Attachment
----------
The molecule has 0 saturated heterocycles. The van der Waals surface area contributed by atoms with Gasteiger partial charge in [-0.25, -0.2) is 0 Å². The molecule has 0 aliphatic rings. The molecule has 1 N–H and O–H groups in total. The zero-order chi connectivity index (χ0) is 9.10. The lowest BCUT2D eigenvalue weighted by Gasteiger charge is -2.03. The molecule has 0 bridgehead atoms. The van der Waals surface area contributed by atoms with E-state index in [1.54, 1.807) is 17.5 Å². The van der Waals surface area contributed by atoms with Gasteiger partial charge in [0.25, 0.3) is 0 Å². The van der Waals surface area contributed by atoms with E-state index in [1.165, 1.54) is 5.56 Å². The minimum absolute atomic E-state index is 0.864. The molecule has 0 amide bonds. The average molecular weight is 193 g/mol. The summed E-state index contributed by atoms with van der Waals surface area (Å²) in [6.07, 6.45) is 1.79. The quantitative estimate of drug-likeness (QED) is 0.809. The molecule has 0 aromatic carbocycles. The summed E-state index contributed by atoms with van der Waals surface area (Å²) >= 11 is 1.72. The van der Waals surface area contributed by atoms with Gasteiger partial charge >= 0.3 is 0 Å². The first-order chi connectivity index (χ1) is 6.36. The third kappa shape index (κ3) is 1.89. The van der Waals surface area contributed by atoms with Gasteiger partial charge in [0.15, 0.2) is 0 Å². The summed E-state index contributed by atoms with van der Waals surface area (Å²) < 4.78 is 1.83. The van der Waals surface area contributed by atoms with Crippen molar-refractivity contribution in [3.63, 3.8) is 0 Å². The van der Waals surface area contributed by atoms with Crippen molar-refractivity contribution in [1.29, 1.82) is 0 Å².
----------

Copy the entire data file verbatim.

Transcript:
The molecule has 0 saturated heterocycles. The van der Waals surface area contributed by atoms with Gasteiger partial charge in [-0.25, -0.2) is 0 Å². The molecule has 0 aliphatic rings. The molecule has 1 N–H and O–H groups in total. The zero-order chi connectivity index (χ0) is 9.10. The lowest BCUT2D eigenvalue weighted by Gasteiger charge is -2.03. The molecule has 0 bridgehead atoms. The van der Waals surface area contributed by atoms with E-state index in [1.54, 1.807) is 17.5 Å². The van der Waals surface area contributed by atoms with Gasteiger partial charge in [0.25, 0.3) is 0 Å². The van der Waals surface area contributed by atoms with E-state index in [1.165, 1.54) is 5.56 Å². The minimum absolute atomic E-state index is 0.864. The molecule has 0 amide bonds. The average molecular weight is 193 g/mol. The summed E-state index contributed by atoms with van der Waals surface area (Å²) in [6.07, 6.45) is 1.79. The quantitative estimate of drug-likeness (QED) is 0.809. The molecule has 0 aromatic carbocycles. The summed E-state index contributed by atoms with van der Waals surface area (Å²) >= 11 is 1.72. The van der Waals surface area contributed by atoms with Gasteiger partial charge >= 0.3 is 0 Å². The first-order chi connectivity index (χ1) is 6.36. The third kappa shape index (κ3) is 1.89. The van der Waals surface area contributed by atoms with Gasteiger partial charge in [0.15, 0.2) is 0 Å². The summed E-state index contributed by atoms with van der Waals surface area (Å²) < 4.78 is 1.83. The van der Waals surface area contributed by atoms with Crippen molar-refractivity contribution in [3.63, 3.8) is 0 Å². The van der Waals surface area contributed by atoms with Crippen molar-refractivity contribution in [1.29, 1.82) is 0 Å².